Imagine a life without computers or mobile phones. How did people get in touch, fast? Discover a pre-digital world at Telegraph Museum Porthcurno. A place where the land ends, and global communication began.
From the earliest Morse code message to the first email, the seeds of modern communication were sewn in Porthcurno.
It all started with a single underwater cable in 1870. Suddenly, it became possible to send messages from Porthcurno to The Jewel in the Crown (Bombay India) within a minute. A world of possibilities opened as Cornish shores connected with the British Empire.
One hundred years passed. Porthcurno’s undersea network multiplied. An intricate web of 14 cables connected Porthcurno to every corner of the world.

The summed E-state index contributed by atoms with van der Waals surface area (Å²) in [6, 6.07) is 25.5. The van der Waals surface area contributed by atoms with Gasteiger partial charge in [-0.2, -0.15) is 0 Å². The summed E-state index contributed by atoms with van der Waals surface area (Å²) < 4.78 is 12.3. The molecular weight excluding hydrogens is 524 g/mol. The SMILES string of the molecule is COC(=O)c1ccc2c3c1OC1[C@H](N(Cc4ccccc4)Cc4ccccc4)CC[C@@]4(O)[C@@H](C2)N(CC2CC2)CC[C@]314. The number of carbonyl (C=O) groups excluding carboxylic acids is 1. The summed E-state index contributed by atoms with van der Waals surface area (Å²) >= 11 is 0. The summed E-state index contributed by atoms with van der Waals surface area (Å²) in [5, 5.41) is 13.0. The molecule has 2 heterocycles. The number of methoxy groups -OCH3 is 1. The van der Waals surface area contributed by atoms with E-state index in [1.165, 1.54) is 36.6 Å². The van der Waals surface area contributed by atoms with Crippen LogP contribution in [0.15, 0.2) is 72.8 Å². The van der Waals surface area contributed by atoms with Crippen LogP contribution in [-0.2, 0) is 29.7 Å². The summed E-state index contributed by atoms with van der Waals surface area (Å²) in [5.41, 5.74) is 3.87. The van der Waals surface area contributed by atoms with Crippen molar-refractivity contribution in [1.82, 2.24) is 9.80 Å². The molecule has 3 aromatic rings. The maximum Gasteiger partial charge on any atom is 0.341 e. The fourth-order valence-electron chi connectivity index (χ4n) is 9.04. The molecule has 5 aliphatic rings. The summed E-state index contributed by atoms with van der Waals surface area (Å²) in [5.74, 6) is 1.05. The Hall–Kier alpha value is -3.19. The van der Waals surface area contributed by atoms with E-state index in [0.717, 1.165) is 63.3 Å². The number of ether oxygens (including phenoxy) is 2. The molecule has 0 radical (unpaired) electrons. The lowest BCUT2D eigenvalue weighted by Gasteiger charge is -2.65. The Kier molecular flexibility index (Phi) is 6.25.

1970, the telegraph station closed. Still a hub of progressiveness, the telegraph station transformed into a world-renowned technical training college. Innovation at its core, skilled experts traveled from far and wide.
1993, the training college closed its doors for the final time. A few tenacious members of staff rescued key telegraphy machinery from the station. Like us, they knew there was a truly special story to be told to generations to come.
Fast forward to 1998. Funding from Heritage Lottery Fund and Cable and Wireless saw the birth of a visitor friendly Museum. It was time to re-share the hidden heritage at Porthcurno with the world.
In 2013, the Museum was boosted by an £1.44 million from the Heritage Lottery Fund for its Developing for the Future project.
Today, we present to you this lasting legacy. Be part of the adventure and join the dots from the past to present.